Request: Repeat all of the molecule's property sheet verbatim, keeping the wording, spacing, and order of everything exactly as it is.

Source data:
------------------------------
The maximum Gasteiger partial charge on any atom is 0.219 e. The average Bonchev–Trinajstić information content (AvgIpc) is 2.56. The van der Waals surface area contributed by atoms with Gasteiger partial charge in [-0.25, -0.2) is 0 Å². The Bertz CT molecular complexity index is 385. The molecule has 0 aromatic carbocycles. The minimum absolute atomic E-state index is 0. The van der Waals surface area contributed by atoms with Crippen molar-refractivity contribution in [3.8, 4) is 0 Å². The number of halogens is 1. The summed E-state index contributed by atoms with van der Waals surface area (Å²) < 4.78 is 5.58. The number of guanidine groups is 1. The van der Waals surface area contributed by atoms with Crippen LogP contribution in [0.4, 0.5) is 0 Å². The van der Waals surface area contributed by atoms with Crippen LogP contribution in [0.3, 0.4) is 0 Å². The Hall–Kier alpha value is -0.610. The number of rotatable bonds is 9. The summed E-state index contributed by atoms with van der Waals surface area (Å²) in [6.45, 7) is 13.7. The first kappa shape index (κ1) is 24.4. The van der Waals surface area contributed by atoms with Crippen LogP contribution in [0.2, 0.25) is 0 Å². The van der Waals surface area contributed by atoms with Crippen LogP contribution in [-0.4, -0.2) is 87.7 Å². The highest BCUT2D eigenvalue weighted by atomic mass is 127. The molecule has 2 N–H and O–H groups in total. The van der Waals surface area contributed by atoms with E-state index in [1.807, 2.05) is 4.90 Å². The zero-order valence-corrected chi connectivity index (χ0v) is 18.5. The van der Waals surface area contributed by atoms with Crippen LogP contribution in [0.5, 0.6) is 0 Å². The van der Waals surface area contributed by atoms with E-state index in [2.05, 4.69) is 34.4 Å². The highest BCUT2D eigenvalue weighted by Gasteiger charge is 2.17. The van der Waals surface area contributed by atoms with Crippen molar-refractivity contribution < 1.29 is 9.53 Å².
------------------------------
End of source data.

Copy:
The maximum Gasteiger partial charge on any atom is 0.219 e. The average Bonchev–Trinajstić information content (AvgIpc) is 2.56. The van der Waals surface area contributed by atoms with Gasteiger partial charge in [-0.25, -0.2) is 0 Å². The Bertz CT molecular complexity index is 385. The molecule has 0 aromatic carbocycles. The minimum absolute atomic E-state index is 0. The van der Waals surface area contributed by atoms with Crippen molar-refractivity contribution in [3.8, 4) is 0 Å². The number of halogens is 1. The summed E-state index contributed by atoms with van der Waals surface area (Å²) < 4.78 is 5.58. The number of guanidine groups is 1. The van der Waals surface area contributed by atoms with Crippen LogP contribution in [0.4, 0.5) is 0 Å². The van der Waals surface area contributed by atoms with Crippen LogP contribution in [0.3, 0.4) is 0 Å². The Hall–Kier alpha value is -0.610. The number of rotatable bonds is 9. The summed E-state index contributed by atoms with van der Waals surface area (Å²) in [6.45, 7) is 13.7. The first kappa shape index (κ1) is 24.4. The van der Waals surface area contributed by atoms with Crippen LogP contribution in [0.2, 0.25) is 0 Å². The van der Waals surface area contributed by atoms with Crippen LogP contribution in [-0.4, -0.2) is 87.7 Å². The highest BCUT2D eigenvalue weighted by atomic mass is 127. The molecule has 2 N–H and O–H groups in total. The van der Waals surface area contributed by atoms with E-state index in [1.807, 2.05) is 4.90 Å². The zero-order valence-corrected chi connectivity index (χ0v) is 18.5. The van der Waals surface area contributed by atoms with Crippen LogP contribution in [0.5, 0.6) is 0 Å². The van der Waals surface area contributed by atoms with E-state index in [2.05, 4.69) is 34.4 Å². The highest BCUT2D eigenvalue weighted by Gasteiger charge is 2.17. The van der Waals surface area contributed by atoms with Crippen molar-refractivity contribution < 1.29 is 9.53 Å².